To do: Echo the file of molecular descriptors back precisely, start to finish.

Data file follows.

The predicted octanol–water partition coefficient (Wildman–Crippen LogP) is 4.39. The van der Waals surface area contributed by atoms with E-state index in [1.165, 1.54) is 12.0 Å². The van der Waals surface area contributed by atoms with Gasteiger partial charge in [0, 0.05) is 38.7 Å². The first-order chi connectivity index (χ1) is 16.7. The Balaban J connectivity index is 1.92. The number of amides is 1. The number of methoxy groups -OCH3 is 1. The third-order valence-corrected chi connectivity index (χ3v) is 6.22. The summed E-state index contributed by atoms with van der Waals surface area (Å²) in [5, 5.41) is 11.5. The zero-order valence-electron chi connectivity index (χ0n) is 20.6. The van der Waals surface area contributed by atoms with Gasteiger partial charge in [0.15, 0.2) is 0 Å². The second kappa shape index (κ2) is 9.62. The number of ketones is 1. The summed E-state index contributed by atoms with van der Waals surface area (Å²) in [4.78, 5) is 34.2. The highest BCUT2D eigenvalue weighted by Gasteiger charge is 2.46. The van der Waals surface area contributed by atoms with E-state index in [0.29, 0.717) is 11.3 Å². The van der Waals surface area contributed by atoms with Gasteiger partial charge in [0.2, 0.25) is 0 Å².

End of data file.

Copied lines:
The predicted octanol–water partition coefficient (Wildman–Crippen LogP) is 4.39. The van der Waals surface area contributed by atoms with E-state index in [1.165, 1.54) is 12.0 Å². The van der Waals surface area contributed by atoms with Gasteiger partial charge in [0, 0.05) is 38.7 Å². The first-order chi connectivity index (χ1) is 16.7. The Balaban J connectivity index is 1.92. The number of amides is 1. The number of methoxy groups -OCH3 is 1. The third-order valence-corrected chi connectivity index (χ3v) is 6.22. The summed E-state index contributed by atoms with van der Waals surface area (Å²) in [5, 5.41) is 11.5. The zero-order valence-electron chi connectivity index (χ0n) is 20.6. The van der Waals surface area contributed by atoms with Gasteiger partial charge in [0.15, 0.2) is 0 Å². The second kappa shape index (κ2) is 9.62. The number of ketones is 1. The summed E-state index contributed by atoms with van der Waals surface area (Å²) in [4.78, 5) is 34.2. The highest BCUT2D eigenvalue weighted by Gasteiger charge is 2.46. The van der Waals surface area contributed by atoms with E-state index in [0.29, 0.717) is 11.3 Å². The van der Waals surface area contributed by atoms with Gasteiger partial charge in [0.2, 0.25) is 0 Å².